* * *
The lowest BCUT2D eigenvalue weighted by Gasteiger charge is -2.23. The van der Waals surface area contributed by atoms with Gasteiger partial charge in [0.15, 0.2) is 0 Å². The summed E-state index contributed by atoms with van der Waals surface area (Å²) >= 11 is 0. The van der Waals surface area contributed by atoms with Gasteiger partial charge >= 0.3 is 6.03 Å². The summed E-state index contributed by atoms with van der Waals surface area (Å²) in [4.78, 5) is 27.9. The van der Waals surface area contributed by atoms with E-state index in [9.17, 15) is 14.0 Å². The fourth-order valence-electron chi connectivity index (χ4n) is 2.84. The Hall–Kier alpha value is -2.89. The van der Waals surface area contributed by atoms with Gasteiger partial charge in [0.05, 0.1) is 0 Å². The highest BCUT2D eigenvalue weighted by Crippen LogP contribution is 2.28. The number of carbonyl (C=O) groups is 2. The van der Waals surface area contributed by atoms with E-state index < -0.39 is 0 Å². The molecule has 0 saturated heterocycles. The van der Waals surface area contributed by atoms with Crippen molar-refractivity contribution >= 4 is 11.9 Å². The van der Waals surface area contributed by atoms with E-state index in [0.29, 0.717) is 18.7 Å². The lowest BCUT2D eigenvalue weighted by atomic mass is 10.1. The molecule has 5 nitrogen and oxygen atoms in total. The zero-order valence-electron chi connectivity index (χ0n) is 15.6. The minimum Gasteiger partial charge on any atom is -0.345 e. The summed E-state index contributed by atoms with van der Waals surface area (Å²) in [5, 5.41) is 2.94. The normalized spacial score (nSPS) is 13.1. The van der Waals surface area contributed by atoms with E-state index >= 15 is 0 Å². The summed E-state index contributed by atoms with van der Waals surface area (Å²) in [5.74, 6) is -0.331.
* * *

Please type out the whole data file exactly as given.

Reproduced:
The lowest BCUT2D eigenvalue weighted by Gasteiger charge is -2.23. The van der Waals surface area contributed by atoms with Gasteiger partial charge in [0.15, 0.2) is 0 Å². The summed E-state index contributed by atoms with van der Waals surface area (Å²) >= 11 is 0. The van der Waals surface area contributed by atoms with Gasteiger partial charge >= 0.3 is 6.03 Å². The summed E-state index contributed by atoms with van der Waals surface area (Å²) in [4.78, 5) is 27.9. The van der Waals surface area contributed by atoms with E-state index in [9.17, 15) is 14.0 Å². The fourth-order valence-electron chi connectivity index (χ4n) is 2.84. The Hall–Kier alpha value is -2.89. The van der Waals surface area contributed by atoms with Gasteiger partial charge in [0.05, 0.1) is 0 Å². The highest BCUT2D eigenvalue weighted by Crippen LogP contribution is 2.28. The number of carbonyl (C=O) groups is 2. The van der Waals surface area contributed by atoms with E-state index < -0.39 is 0 Å². The molecule has 0 saturated heterocycles. The van der Waals surface area contributed by atoms with Crippen molar-refractivity contribution >= 4 is 11.9 Å². The van der Waals surface area contributed by atoms with E-state index in [0.29, 0.717) is 18.7 Å². The lowest BCUT2D eigenvalue weighted by atomic mass is 10.1. The molecule has 5 nitrogen and oxygen atoms in total. The zero-order valence-electron chi connectivity index (χ0n) is 15.6. The minimum Gasteiger partial charge on any atom is -0.345 e. The summed E-state index contributed by atoms with van der Waals surface area (Å²) in [5, 5.41) is 2.94. The normalized spacial score (nSPS) is 13.1. The van der Waals surface area contributed by atoms with E-state index >= 15 is 0 Å². The summed E-state index contributed by atoms with van der Waals surface area (Å²) in [5.74, 6) is -0.331.